Scarecrows

North Creake, the village we’re staying, has a ‘scarecrow trail’. It’s part of the Queen’s Platinum Jubilee celebrations. Yesterday we walked round the village scarecrow spotting. There was a gardener-scarecrow mowing the grass, an acrobat-scarecrow, doing a cartwheel, a Royal-Highness-scarecrow drinking tea…

North Creake scarecrows are a bit of fun… they bring the community together, making  the village look attractive

For thousands of years scarecrows have been made to save crops from crows and other birds. Standing in the middle of a field or vegetable patch they’ve demonstrated human creativity.

Traditional scarecrows are supposed to do a job, but are out of date and ineffective.

The prophet Jeremiah  writes about the gods of other nations: ‘Like a scarecrow in a melon patch, their idols cannot speak; they must be carried because they cannot walk. Do not fear them; they cannot do any harm nor can they do any good.’

Jeremiah’s scarecrows were powerless and neutral – unable to do bad or good.

Worzel Gummidge is a mischievous, uneducated scarecrow on Scatterbrook Farm that can come to life. He befriends John and Susan who come to stay during their school holidays.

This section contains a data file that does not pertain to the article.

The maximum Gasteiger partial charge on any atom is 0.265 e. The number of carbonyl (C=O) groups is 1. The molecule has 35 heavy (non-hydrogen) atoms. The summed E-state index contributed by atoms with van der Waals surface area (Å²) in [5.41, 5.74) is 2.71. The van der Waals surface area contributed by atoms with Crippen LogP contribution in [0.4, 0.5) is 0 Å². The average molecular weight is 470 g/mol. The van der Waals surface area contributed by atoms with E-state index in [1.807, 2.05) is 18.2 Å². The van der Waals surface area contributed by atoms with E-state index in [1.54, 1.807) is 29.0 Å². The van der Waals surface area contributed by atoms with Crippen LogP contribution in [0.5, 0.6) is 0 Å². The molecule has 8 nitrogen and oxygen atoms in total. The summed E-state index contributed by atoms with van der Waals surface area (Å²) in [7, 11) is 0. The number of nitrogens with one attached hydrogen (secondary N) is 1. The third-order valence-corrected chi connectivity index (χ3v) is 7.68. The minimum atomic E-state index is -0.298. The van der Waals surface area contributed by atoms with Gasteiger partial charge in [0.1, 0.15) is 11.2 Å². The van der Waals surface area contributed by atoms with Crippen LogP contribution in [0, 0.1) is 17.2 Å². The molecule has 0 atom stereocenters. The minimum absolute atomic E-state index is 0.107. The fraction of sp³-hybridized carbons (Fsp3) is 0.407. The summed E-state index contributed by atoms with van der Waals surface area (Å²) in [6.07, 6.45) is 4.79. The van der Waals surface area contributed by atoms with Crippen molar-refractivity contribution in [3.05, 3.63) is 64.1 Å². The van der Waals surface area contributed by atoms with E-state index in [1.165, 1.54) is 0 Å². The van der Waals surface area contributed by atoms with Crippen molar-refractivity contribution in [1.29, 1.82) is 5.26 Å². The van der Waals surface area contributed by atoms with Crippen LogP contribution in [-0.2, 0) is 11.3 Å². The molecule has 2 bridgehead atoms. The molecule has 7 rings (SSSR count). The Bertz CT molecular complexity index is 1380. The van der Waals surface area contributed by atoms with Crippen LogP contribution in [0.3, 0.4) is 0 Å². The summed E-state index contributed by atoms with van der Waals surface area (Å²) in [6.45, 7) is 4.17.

Worzel causes mischief, then returns to being a lifeless scarecrow, landing John and Susan in trouble.

Oz-Scarecrow lives in the Land of Oz with his friends Lion and Tin Man. He has adventures with Dorothy and the Wizard…

The Oz scarecrow thinks that he lacks a brain, wants to have one, then proves he has one. He’s recognized as ‘the wisest man in all of Oz.’

Musing…

…Which scarecrow is like me?

  • North Creake – just a bit of fun.
  • Traditional – given a job but ineffective.
  • Jeremiah’s – powerless and neutral.
  • Worzel – mischievous, causing trouble.
  • Oz – underestimating my ability.

…Which scarecrow is like God?

  • North Creake – optional, uniting the community on special occasions.
  • Traditional – a creative tradition… out of date… arms outstretched…
  • Jeremiah’s – unable to do harm or good.
  • Worzel – occasionally alive; can be a good friend; fictional.
  • Oz – dismissed as worthless but wise.

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